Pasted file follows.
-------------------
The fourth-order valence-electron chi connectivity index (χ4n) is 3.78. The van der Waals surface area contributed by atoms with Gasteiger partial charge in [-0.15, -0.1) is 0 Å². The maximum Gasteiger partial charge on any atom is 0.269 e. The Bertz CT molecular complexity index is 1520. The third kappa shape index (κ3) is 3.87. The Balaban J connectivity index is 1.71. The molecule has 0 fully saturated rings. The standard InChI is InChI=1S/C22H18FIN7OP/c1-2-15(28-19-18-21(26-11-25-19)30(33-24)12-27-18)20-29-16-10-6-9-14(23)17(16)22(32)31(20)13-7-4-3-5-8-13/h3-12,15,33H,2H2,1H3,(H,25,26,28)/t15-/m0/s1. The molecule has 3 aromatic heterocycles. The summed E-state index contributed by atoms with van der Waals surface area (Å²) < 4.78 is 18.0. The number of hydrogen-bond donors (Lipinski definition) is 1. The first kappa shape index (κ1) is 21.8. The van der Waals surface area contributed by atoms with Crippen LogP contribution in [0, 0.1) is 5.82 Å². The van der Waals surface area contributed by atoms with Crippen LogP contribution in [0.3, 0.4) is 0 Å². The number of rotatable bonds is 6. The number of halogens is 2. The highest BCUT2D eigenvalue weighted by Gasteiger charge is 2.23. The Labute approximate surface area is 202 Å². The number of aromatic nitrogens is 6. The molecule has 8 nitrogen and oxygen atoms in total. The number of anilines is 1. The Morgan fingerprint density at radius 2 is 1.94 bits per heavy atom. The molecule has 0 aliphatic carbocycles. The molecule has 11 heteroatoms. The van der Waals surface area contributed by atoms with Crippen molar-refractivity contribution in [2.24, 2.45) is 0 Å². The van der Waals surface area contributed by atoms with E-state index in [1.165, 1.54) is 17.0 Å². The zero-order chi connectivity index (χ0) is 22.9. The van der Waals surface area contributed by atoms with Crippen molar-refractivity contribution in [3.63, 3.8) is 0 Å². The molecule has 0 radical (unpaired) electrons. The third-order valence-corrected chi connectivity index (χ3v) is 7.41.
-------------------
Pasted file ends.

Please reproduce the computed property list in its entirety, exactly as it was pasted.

The fourth-order valence-electron chi connectivity index (χ4n) is 3.78. The van der Waals surface area contributed by atoms with Gasteiger partial charge in [-0.15, -0.1) is 0 Å². The maximum Gasteiger partial charge on any atom is 0.269 e. The Bertz CT molecular complexity index is 1520. The third kappa shape index (κ3) is 3.87. The Balaban J connectivity index is 1.71. The molecule has 0 fully saturated rings. The standard InChI is InChI=1S/C22H18FIN7OP/c1-2-15(28-19-18-21(26-11-25-19)30(33-24)12-27-18)20-29-16-10-6-9-14(23)17(16)22(32)31(20)13-7-4-3-5-8-13/h3-12,15,33H,2H2,1H3,(H,25,26,28)/t15-/m0/s1. The molecule has 3 aromatic heterocycles. The summed E-state index contributed by atoms with van der Waals surface area (Å²) < 4.78 is 18.0. The number of hydrogen-bond donors (Lipinski definition) is 1. The first kappa shape index (κ1) is 21.8. The van der Waals surface area contributed by atoms with Crippen LogP contribution in [0, 0.1) is 5.82 Å². The van der Waals surface area contributed by atoms with Crippen LogP contribution in [0.3, 0.4) is 0 Å². The number of rotatable bonds is 6. The number of halogens is 2. The highest BCUT2D eigenvalue weighted by Gasteiger charge is 2.23. The Labute approximate surface area is 202 Å². The number of aromatic nitrogens is 6. The molecule has 8 nitrogen and oxygen atoms in total. The number of anilines is 1. The Morgan fingerprint density at radius 2 is 1.94 bits per heavy atom. The molecule has 0 aliphatic carbocycles. The molecule has 11 heteroatoms. The van der Waals surface area contributed by atoms with Crippen molar-refractivity contribution in [2.24, 2.45) is 0 Å². The van der Waals surface area contributed by atoms with E-state index in [1.165, 1.54) is 17.0 Å². The zero-order chi connectivity index (χ0) is 22.9. The van der Waals surface area contributed by atoms with Crippen molar-refractivity contribution in [3.63, 3.8) is 0 Å². The molecule has 0 radical (unpaired) electrons. The third-order valence-corrected chi connectivity index (χ3v) is 7.41.